Teachers Pension questions

Discussion in 'Public sector pensions' started by Memento, Jul 31, 2009.

  1. Memento

    Memento Guest

    I am asking this on behalf of someone else so sorry if details are a little foggy. If you need any more information please let me know.

    Teacher who is due to retire in 5 years but have made AVC (Fund = 50,000) payments so that if they retire this year they will receive almost the full pension.

    He is trying to work out with the threat of taxation on the lump sum if retiring this year would be best.

    Can you please tell me how if his full Pension of around 34,000 is taxed and what his take home pay would be. He is married with no dependent children, is the sole income and is 59 years of age.

    Could someone please give me a break down of taxation and how much his take home pay would work out at here ?
  2. oysterman

    oysterman Frequent Poster

  3. Memento

    Memento Guest

    Thanks for that.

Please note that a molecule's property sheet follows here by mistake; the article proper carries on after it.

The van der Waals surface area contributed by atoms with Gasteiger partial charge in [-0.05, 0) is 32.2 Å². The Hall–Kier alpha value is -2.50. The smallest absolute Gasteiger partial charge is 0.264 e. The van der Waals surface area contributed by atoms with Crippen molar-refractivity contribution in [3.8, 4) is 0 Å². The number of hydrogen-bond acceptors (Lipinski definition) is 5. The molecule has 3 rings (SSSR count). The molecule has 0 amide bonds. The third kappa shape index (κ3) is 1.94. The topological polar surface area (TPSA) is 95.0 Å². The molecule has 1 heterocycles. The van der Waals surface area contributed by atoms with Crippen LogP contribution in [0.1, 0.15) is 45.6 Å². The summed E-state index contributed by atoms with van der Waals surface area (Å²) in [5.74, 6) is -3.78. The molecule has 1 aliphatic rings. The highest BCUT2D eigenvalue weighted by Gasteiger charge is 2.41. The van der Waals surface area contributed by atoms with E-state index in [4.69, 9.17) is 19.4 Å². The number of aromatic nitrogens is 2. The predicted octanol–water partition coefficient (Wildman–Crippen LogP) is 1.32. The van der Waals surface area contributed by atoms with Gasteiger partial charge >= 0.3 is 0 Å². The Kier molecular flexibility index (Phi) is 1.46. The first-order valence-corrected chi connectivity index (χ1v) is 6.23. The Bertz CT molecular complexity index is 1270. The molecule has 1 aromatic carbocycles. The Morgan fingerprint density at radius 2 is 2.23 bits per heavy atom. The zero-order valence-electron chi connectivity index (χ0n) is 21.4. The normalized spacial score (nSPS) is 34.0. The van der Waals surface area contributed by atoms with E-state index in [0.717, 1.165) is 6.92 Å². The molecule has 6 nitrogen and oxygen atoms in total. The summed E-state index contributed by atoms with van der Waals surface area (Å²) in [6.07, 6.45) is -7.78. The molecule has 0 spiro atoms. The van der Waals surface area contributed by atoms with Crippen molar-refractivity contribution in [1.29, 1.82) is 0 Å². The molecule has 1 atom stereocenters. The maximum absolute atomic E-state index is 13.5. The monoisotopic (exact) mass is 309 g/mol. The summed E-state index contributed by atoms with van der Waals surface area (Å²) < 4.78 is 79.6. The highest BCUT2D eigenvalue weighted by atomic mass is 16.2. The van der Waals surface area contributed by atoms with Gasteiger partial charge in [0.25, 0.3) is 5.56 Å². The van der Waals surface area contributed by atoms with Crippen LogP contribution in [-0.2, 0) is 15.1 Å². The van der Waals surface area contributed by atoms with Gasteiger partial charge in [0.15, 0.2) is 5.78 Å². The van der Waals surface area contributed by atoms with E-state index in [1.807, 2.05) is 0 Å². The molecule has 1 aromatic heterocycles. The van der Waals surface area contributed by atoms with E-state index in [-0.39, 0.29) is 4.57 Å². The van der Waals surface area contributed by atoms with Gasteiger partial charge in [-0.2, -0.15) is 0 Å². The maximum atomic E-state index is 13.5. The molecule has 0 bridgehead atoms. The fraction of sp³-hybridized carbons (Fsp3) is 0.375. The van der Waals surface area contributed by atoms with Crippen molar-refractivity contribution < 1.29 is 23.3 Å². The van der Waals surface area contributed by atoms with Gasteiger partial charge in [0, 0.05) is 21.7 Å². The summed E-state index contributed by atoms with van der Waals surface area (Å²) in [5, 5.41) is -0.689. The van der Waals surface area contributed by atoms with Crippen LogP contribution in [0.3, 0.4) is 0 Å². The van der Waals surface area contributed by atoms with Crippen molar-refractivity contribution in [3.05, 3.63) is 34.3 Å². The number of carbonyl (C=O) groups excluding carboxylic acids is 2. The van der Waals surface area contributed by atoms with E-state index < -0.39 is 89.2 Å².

Can anyone offer an opinion on if they think leaving is the smart move based on budget speculation ?
  4. petermac

    petermac Guest

    Can anyone tell me what deductions come out of a primary teachers pension cheque?
  5. Slim

    Slim Frequent Poster

    Tax, income levy and PRSI as far as I know. LAst budget left lump sums under €200k alone.
  6. Squaremile

    Squaremile Registered User


    It is unlikely that his lump sum would be affected because as Slim pointed out it is likely that there will be a €200k threshold before any lump sum is taxed. Therefore in my opinion it would not be a wise move to retire now on purely financial terms. Even if the lump sum were taxed the amount he would lose in lost income over the next 5 years (half his salary each year before tax) would be significantly more than his lump sum would be taxed.

    Based on the information that you provided, it may be beneficial for him to maximise his AVC contributions if he can afford to do so. The reason for this is that at retirement he will be drawing down money from the fund tax free to maximise his lump sum (if he has scope to do so), and if he transfers the balance into anApproved Retirement Fund (ARF) he can draw down at the lower rate on a significant amount each year. If he still has money in the ARF at 65 he will then be able to draw down tax free again within the €40k per annum exemption limit for a married couple. This assumes that his wife will not be in receipt of any income or pension.